Even though the analysis of responsiveness was compromised by the variability of EMG responses found in participants after TENS, all of the analyzed groups consisted of at least seven participants. This sample size validates the analysis, as stated by Nickel et al.(1), who after conducting sample size calculations in their study, concluded that the minimal number for duty factor analysis is seven participants per diagnostic group(1).

The results support the introduction of EMG and muscle duty factor as a possible part of clinical history and physical examination for Type 1a TMD (myofascial) patients, so as to reliably measure activation time relative to a threshold of masticatory muscle effort. Muscle activation time, whether voluntary or involuntary, during muscle rest or contraction, can help identify situations of hyperactivation or hypoactivation that are a result, for example, of the pain inhibition reflex or a protective spasm(13). This variable could be considered when formulating therapeutic conduct with the goal of altering the duration of a certain level of muscle activation.

However, due to the contradictory results regarding responsiveness, the use of duty factor may not be recommended in the follow-up of clinical responses to pain relief induced by high- and low-frequency TENS. Low effect size indicates that the variable presents poor capacity for identifying changes in muscle activation patterns after TENS. On the other hand, the excellent standardized response mean values found in this study can be interpreted coefficients demonstrating the effectiveness of TENS in reducing pain in the group of assessed myogenic TMD patients.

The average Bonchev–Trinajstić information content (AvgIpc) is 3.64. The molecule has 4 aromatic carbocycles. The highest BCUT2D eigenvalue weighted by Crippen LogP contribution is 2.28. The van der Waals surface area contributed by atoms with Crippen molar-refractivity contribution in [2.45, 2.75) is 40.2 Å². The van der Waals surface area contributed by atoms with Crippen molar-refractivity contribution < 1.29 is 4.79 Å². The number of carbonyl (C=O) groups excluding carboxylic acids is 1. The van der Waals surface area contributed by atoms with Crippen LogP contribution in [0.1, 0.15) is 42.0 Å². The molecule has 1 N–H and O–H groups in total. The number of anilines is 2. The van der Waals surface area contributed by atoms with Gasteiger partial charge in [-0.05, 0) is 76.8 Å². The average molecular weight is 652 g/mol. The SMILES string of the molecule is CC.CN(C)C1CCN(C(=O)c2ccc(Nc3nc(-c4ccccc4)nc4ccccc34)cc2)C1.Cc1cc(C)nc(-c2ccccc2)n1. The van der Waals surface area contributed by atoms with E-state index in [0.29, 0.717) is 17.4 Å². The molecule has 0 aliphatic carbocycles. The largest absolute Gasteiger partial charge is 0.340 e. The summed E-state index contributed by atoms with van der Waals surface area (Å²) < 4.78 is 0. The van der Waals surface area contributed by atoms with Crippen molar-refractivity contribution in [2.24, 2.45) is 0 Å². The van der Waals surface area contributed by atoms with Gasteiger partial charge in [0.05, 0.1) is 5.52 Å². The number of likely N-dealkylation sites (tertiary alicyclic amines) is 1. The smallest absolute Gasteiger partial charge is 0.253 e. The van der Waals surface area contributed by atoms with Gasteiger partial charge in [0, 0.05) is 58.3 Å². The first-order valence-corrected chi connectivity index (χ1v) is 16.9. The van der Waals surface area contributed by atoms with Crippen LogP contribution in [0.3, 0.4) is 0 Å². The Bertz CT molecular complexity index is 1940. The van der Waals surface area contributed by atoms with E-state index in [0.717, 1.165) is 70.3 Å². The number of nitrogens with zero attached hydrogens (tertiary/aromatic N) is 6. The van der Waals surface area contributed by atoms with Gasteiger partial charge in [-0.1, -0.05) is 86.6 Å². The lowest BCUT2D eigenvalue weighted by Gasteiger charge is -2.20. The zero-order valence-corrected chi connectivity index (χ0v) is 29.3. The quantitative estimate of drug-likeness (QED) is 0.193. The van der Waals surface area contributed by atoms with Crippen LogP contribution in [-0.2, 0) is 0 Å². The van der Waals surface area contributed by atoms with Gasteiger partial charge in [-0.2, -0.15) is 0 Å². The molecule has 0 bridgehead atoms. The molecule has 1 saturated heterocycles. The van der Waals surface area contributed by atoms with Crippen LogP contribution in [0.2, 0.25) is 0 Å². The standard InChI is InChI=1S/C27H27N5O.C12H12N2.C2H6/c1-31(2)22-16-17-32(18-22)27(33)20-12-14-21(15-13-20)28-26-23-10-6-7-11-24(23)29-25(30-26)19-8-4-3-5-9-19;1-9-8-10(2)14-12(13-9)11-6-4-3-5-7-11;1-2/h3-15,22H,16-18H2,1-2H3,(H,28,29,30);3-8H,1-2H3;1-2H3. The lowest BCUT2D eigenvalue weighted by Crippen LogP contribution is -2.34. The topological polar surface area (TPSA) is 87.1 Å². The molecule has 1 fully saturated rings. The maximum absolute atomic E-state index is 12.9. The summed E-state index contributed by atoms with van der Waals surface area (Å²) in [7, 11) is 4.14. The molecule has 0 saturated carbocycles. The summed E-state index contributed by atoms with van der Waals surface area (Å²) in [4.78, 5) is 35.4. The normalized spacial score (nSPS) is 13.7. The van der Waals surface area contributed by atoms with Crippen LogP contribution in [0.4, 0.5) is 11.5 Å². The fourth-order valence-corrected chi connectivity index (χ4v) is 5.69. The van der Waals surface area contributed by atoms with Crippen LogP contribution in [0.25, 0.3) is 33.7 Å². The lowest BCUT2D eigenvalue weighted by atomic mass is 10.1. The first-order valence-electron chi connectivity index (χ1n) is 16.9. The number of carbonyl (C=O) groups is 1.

Other techniques for treating myogenic TMD can be considered for assessing the responsiveness of duty factor, such as the use of muscle relaxants or the contract-relax technique, being as the measurement differentiates asymptomatic individuals from those with myogenic TMD(2) and presents excellent intrasession reliability.

CONCLUSION

Duty factor presented excellent reliability. Responsiveness was low for effect size, and excellent for standardized response mean. The variable was considered to be a reliable tool for EMG analysis. Further studies are suggested to confirm the responsiveness of the variable.

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Funding: of The State of São Paulo Research Foundation (FAPESP), process number 2012/22416-1

Study conducted at the Graduate Program in Rehabilitation and Functional Performance, Medical School, Universidade de São Paulo – USP – Ribeirão Preto (SP), Brasil.

Received: May 8, 2014; Accepted: January 21, 2015

Correspondence address: Anamaria Siriani de Oliveira. Av. Bandeirantes, 3900, Prédio da Fisioterapia, Monte Alegre, Ribeirão Preto (SP), Brazil, CEP: 14048-900. E-mail: siriani@fmrp.usp.br

Conflict of interests: No

Authors’ contribution: GSN principal investigator, development schedule, literature review, data collection and analysis, article writing, submission and procedures of the article; EBM adjunct researcher, collection and analysis of data; TCC adjunct researcher, data analysis and review article; ASO advisor, mentor of research, development schedule, data analysis, article writing correction, approval of the final version.